And so this week’s moment of happiness despite the news.
There were so many incredible moments in the last week, with the college graduation of my daughter, Olivia. Olivia is at the tail end of my parade of four children. She is my third child to graduate from college. She is my second child to go on to graduate school.
So you might think that watching Olivia has become ho-hum. I’ve seen it all before.
Trust me, nothing about Olivia, or any of my kids, is ho-hum!
We were told Olivia wouldn’t talk.
We were told she would never look at us with any recognition.
And her Early Childhood teacher, someone who worked with Olivia for three years, who was there to make sure she would be able to reach all that she was capable of reaching, didn’t believe Olivia would be capable of going to college.
We were told so much. But then we looked at Olivia, and Olivia looked back at us, and we all decided not to listen.
Olivia not only began to talk, but she gave a speech at the Light of Learning celebration at her college the night before graduation. And she brought people to their feet.
She not only went to college, but she remained steadily on the Dean’s List, even through the confusing time that was Covid. She was inducted into the Delta Epsilon Sigma national honor society, which only accepts students in the top 5% of their class. And she’s going on to grad school.
In her speech, Olivia told the audience that, when she was 9 years old, we brought her to the school’s Starving Artist show. Afterwards, we found the labyrinth on campus and walked it. Well, Olivia skipped and danced it. When she got to the middle, where the meditation bench was, she sat quietly, then suddenly flung her arms skyward. “I’m going to college here, Mama!” she shouted. “I’m going to college!”
She was right.
Olivia also told the audience at the Light of Learning ceremony that she thought she is where is now because of her neuro-divergent brain. It’s not a deterrent. It’s an asset.
It was a wet handkerchief weekend. Not only should I have had a handkerchief, multiple handkerchiefs, but I could have been one. By the end of the graduation ceremony, after watching her walk across that stage, get her diploma, accept her cheers with grace, and smile at the audience, you could have wrung me out and hung me up to dry.
But my mind kept returning, and returns still, to one moment, a moment I haven’t shared anywhere on social media. Because I wanted to hold it to my heart. And then I wanted to share it here, because I knew there would be no bigger moment in my week.
At the Light of Learning ceremony, after Olivia spoke, received her standing ovation with a dazed expression on her face (she sat down, leaned over, and asked, “Should I have bowed?”), there was the walk and presentation of lanterns. Each graduate was given a small lantern, lit by a battery-powered candle. When we were waiting for the event to start, I read that each graduate would be offering up who they are thankful for, and then they’d be passing their lantern on to someone else. Olivia hadn’t mentioned this at all, and it put me into a panic. Did Olivia know? Did she know what she was going to say and do? Spontaneous things can be hard for her.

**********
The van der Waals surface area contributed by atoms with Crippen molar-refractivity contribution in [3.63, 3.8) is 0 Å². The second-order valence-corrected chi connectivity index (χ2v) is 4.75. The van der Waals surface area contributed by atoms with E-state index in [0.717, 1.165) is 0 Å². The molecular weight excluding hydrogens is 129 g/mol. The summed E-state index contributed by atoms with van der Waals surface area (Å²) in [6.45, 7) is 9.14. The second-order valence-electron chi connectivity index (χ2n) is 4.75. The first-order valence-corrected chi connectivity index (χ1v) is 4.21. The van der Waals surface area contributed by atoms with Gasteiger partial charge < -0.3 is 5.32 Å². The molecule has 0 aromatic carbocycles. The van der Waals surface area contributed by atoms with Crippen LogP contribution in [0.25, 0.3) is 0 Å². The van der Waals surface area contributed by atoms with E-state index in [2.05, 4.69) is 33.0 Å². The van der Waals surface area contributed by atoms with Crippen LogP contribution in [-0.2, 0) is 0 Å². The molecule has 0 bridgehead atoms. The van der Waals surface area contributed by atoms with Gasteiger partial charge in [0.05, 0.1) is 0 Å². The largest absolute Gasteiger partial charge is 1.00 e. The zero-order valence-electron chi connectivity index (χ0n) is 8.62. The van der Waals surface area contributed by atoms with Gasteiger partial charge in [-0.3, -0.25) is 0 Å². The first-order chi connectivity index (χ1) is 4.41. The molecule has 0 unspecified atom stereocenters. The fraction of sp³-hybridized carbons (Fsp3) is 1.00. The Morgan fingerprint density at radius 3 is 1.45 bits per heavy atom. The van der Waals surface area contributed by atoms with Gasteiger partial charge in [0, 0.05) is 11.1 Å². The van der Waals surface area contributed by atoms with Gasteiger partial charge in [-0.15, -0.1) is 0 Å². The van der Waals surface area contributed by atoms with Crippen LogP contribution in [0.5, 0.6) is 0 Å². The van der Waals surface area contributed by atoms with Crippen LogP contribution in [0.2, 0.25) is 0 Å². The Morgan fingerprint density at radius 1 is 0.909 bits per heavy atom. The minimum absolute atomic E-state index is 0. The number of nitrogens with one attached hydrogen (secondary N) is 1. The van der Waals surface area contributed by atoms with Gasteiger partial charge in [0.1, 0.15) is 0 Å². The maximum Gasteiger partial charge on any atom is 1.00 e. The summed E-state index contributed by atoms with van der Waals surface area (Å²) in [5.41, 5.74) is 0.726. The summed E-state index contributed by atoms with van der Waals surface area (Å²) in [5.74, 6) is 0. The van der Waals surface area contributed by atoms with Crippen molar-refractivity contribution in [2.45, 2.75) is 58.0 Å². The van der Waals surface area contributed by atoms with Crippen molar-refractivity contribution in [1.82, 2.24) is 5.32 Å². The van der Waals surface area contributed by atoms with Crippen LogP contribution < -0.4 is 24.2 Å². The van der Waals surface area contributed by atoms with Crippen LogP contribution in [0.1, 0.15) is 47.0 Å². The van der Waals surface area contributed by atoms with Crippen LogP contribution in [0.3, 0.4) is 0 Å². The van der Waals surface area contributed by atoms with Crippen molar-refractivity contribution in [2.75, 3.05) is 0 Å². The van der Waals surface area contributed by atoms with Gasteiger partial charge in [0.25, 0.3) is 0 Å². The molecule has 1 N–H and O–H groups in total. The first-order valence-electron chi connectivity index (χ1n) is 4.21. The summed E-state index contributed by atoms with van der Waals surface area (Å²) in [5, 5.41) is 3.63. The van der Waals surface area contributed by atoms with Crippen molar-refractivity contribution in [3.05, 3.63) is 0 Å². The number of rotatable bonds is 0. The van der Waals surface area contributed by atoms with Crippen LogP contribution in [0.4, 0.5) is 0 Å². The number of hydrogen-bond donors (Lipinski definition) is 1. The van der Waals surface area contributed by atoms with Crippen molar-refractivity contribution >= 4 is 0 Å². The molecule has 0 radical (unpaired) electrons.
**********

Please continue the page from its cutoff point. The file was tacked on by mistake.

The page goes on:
But before she left to line up with her lantern, Olivia said to me, “It’s okay, Mama. I knew about it. And I’m going to give my lantern to you.”
Whew. I was so relieved that she wasn’t going to be hit with a surprise, I didn’t really stop to think about this. I just sat back to watch.
Olivia was the second graduate to approach the podium, her second time at the podium that night. Looking straight at the audience, she said she’d made it clear in her speech who she was grateful for (everyone at Mount Mary University for the place of belonging they gave to her). And then she said, “I’m going to give my lantern to my mom. She’s been my number one fan for my entire life and she’s supported me in everything I do.”
Each word just wrapped around my heart and squeezed. As a parent, we don’t often hear gratitude, and we don’t really expect to. We’re parents – we’re supposed to love our children unconditionally, we’re supposed to raise them up time and time again, we’re supposed to be there when we’re needed, and be close by the rest of the time, and…well, we love our children.
The little lantern in Olivia’s hands glowed with a whole new meaning now. It glowed beyond its batteried power.
I had to walk to Olivia, meeting her in front of the podium, so she could give me the lantern. And all I could do was throw my arms around her and hug her with all the strength of all the hugs I’ve ever given her for 22 years.
The little lantern sits on my desk now, right in front of my computer. It sits next to a stone meditating elephant she gave me for Christmas, because “I just thought you would like it, Mom.” She got it at a Mount Mary craft fair.
Every time I look at it, I become a wet handkerchief all over again.
I was told this child would never know who I am.
But she does.
And yes, that helps. Despite. Anyway.